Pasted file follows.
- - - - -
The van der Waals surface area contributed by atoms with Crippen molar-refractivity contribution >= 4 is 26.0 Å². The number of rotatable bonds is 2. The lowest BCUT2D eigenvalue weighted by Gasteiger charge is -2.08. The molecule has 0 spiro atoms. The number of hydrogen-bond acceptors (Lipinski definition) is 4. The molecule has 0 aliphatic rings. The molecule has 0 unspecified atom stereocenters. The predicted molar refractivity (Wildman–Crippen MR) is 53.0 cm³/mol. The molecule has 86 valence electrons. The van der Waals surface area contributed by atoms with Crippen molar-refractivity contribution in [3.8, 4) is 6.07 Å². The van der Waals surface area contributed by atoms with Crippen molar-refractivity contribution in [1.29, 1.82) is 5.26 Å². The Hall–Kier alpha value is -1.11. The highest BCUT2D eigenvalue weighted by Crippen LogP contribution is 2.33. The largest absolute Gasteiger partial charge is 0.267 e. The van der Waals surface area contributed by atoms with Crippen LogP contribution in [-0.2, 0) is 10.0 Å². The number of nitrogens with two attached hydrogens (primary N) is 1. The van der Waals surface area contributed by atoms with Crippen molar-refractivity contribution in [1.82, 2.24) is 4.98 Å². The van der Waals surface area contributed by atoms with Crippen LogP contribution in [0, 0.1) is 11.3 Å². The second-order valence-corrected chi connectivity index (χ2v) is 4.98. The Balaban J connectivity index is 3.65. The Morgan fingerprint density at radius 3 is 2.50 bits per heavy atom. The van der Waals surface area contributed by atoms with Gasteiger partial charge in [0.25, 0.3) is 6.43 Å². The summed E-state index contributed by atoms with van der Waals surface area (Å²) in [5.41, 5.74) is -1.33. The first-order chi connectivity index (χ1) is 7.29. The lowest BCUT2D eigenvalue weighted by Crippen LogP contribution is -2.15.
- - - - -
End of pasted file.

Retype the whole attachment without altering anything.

The van der Waals surface area contributed by atoms with Crippen molar-refractivity contribution >= 4 is 26.0 Å². The number of rotatable bonds is 2. The lowest BCUT2D eigenvalue weighted by Gasteiger charge is -2.08. The molecule has 0 spiro atoms. The number of hydrogen-bond acceptors (Lipinski definition) is 4. The molecule has 0 aliphatic rings. The molecule has 0 unspecified atom stereocenters. The predicted molar refractivity (Wildman–Crippen MR) is 53.0 cm³/mol. The molecule has 86 valence electrons. The van der Waals surface area contributed by atoms with Crippen molar-refractivity contribution in [3.8, 4) is 6.07 Å². The van der Waals surface area contributed by atoms with Crippen molar-refractivity contribution in [1.29, 1.82) is 5.26 Å². The Hall–Kier alpha value is -1.11. The highest BCUT2D eigenvalue weighted by Crippen LogP contribution is 2.33. The largest absolute Gasteiger partial charge is 0.267 e. The van der Waals surface area contributed by atoms with Crippen LogP contribution in [-0.2, 0) is 10.0 Å². The number of nitrogens with two attached hydrogens (primary N) is 1. The van der Waals surface area contributed by atoms with Crippen molar-refractivity contribution in [1.82, 2.24) is 4.98 Å². The van der Waals surface area contributed by atoms with Crippen LogP contribution in [0, 0.1) is 11.3 Å². The second-order valence-corrected chi connectivity index (χ2v) is 4.98. The Balaban J connectivity index is 3.65. The Morgan fingerprint density at radius 3 is 2.50 bits per heavy atom. The van der Waals surface area contributed by atoms with Gasteiger partial charge in [0.25, 0.3) is 6.43 Å². The summed E-state index contributed by atoms with van der Waals surface area (Å²) in [5.41, 5.74) is -1.33. The first-order chi connectivity index (χ1) is 7.29. The lowest BCUT2D eigenvalue weighted by Crippen LogP contribution is -2.15.